How home location affects which broadband connection you should purchase.
- Broadband internet types explained
- Find out which connection is available at your address
- Find out if NBN is available at your address
Thinking of moving home? There are many things to think about when changing locations; having help with the small tasks, makes the large efforts a lot easier. If you’re selling to move, consider getting in touch with LocalAgentFinder to help you find an agent to list your property - that way, you can focus on researching your new area. In addition to acquainting yourself with the local neighbourhood and its amenities, you may find yourself in need of a new broadband connection when it comes time to move. In order to effectively compare Internet Service Providers in your area, it is important that you first understand what kind of broadband connections are available at your new address.
Internet is similar to most of our other service connections; we seldom think about it unless something goes wrong. If our services are neatly bundled into packages like a combined phone and Internet plan, changing your connection can become even less convenient, even if it’s not necessarily the best one for you.
With this in mind, it makes sense to consider your Internet subscription when moving homes. Depending on where you’re planning on moving to, your current Internet provider might not be the best candidate for your new home. Selling house is a great opportunity to start anew and set yourself up with the most viable service connections in your new area. You may find you have a great number of Internet Service Providers (ISPs) to choose from, or you might be stuck with just a few options. Either way, you should consider comparing different ISPs to find out which ones are going to be best for you and your new home location. Click here to find connection types and plans available at your address.
Broadband is an umbrella term that covers a range of ‘always-on’ Internet connections. Satellite, fibre optic, ADSL 2+, Naked DSL and cable all fall under broadband connections and are considered high speed Internet. Your location will dictate which kind of connection is best for you.
ADSL 2+ utilises existing copper wire networks for transmission, and for those seeking a home phone/internet bundle, is most often the cheapest option with many providers to choose from. The quality and speed of your connection however, is dependent on your property’s distance from the provider’s central office - the farther away, the slower and less reliable your connection.
Naked DSL runs off the same copper wiring as ADSL 2+, but allows you to bypass the line rental on a traditional phone line as the cabling is being purposed for Internet traffic only. Naked DSL is the most economical choice for people who don’t use their home phone.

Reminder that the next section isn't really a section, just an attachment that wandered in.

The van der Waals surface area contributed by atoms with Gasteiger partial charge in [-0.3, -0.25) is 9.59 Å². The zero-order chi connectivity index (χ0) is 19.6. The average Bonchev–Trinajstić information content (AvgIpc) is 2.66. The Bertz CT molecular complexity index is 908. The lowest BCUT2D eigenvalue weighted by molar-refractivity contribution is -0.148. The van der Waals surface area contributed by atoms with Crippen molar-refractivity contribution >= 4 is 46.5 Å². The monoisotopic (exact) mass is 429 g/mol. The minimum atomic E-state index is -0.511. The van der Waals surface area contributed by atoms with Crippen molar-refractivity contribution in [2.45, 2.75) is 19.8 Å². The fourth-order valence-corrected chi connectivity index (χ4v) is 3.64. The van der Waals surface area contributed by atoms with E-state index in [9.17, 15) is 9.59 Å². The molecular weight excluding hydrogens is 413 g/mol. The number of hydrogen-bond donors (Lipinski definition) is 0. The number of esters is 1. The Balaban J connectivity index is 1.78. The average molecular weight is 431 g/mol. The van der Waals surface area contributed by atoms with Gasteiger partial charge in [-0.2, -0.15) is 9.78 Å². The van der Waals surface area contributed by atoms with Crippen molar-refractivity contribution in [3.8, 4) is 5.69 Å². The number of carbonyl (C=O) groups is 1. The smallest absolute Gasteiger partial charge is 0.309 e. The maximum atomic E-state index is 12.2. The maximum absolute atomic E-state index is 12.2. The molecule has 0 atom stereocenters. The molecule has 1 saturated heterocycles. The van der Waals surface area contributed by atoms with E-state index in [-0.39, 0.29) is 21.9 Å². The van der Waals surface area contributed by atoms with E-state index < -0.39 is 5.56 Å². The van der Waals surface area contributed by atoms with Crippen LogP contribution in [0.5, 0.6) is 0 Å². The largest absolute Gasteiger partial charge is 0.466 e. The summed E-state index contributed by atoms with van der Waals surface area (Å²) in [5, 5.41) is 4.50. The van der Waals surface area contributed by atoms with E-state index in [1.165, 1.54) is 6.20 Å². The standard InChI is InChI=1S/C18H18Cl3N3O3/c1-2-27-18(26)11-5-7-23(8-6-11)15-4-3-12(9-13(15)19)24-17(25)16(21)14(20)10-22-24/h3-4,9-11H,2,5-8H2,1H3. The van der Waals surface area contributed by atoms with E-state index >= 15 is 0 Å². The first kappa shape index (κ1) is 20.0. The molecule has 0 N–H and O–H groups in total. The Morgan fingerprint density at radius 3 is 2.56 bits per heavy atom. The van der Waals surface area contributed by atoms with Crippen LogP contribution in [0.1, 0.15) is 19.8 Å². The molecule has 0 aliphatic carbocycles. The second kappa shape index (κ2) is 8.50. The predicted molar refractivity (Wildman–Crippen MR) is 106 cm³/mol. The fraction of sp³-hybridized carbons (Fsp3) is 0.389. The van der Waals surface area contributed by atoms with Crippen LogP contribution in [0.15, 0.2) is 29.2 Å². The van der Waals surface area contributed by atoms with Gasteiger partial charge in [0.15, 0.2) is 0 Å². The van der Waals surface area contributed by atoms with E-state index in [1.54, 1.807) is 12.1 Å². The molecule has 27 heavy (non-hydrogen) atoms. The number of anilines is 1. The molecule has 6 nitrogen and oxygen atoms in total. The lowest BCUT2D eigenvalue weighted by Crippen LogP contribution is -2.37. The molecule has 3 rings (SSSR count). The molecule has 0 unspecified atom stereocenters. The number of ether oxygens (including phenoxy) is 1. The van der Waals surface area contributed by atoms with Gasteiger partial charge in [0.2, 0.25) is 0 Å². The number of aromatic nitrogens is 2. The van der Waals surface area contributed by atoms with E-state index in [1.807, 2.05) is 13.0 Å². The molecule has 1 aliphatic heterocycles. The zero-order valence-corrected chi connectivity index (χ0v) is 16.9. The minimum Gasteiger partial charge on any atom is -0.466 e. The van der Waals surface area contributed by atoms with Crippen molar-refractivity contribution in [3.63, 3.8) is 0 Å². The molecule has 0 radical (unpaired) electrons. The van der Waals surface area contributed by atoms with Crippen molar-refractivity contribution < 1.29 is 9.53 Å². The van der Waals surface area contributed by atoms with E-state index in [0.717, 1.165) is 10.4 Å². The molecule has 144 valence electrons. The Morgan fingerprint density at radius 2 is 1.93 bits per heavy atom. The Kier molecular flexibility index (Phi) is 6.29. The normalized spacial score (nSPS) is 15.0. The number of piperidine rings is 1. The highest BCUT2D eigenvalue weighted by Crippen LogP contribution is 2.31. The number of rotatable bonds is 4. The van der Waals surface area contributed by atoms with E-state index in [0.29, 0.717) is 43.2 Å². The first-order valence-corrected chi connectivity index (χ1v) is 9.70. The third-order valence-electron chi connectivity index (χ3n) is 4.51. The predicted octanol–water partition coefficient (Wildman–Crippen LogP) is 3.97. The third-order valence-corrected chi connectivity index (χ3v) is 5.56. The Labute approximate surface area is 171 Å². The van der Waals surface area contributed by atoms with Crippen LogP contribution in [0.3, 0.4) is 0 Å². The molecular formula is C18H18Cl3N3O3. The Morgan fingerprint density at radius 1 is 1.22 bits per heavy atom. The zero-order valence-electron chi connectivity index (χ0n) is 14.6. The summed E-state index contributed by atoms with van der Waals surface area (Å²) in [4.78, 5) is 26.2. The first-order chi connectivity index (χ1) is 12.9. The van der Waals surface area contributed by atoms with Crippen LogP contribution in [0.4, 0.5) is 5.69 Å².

Cable uses Hybrid-Fibre-Coaxial wire and is typically faster than DSL and satellite broadband. While the quality and speed of cable is not affected by distance, your available bandwidth is shared with others in your neighbourhood. The more people using the service at once, the slower the service will be for everyone.
Satellite is really only utilised in remote areas of the country. It is slower and more expensive than its counterparts, but it covers areas where other broadband are unavailable. For people who live in rural or remote areas, satellite is often the only option.
NBN (National Broadband Network) is the newest and most advanced of Internet connections. It offers the highest speeds available, but is presently only available in limited areas. The scheme is expected to take 10 years to complete so depending on when you are planning on moving, it may not be readily available in your new area. Click here to check if an address can access the NBN.
Reference our free Broadband Availability Checker to will help you to distinguish which kind of broadband is best going to service your home.
Once you’ve identified which kind of broadband connection is best for your location, it is important to diligently research the different ISPs that service your area and what packages they offer.
Major factors to compare are:
- Download and upload speeds
- Connection times and charges
- Cost and contract length
- Extra fees and data allowance
- Terms of service
- Add-ons and special features
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Knowing which broadband connection you need makes comparing ISPs much easier, and ensures that you are comparing apples and apples, not apples and oranges when it comes to fees and services. Impartial comparison allows you to select the best package for you, with no hidden charges or conditions and is particularly helpful when navigating tricky technology and services that people know little about.
Get your head around broadband and moving house with these useful links:
LocalAgentFinder: A free online comparison service that allows homeowners to compare a range of real estate agents by requesting information on their fees and services before listing.
Broadband Availability Checker: Check what types of Internet connections are available at your address.
NBN Availability Checker: Find out whether NBN rollout has started in your area.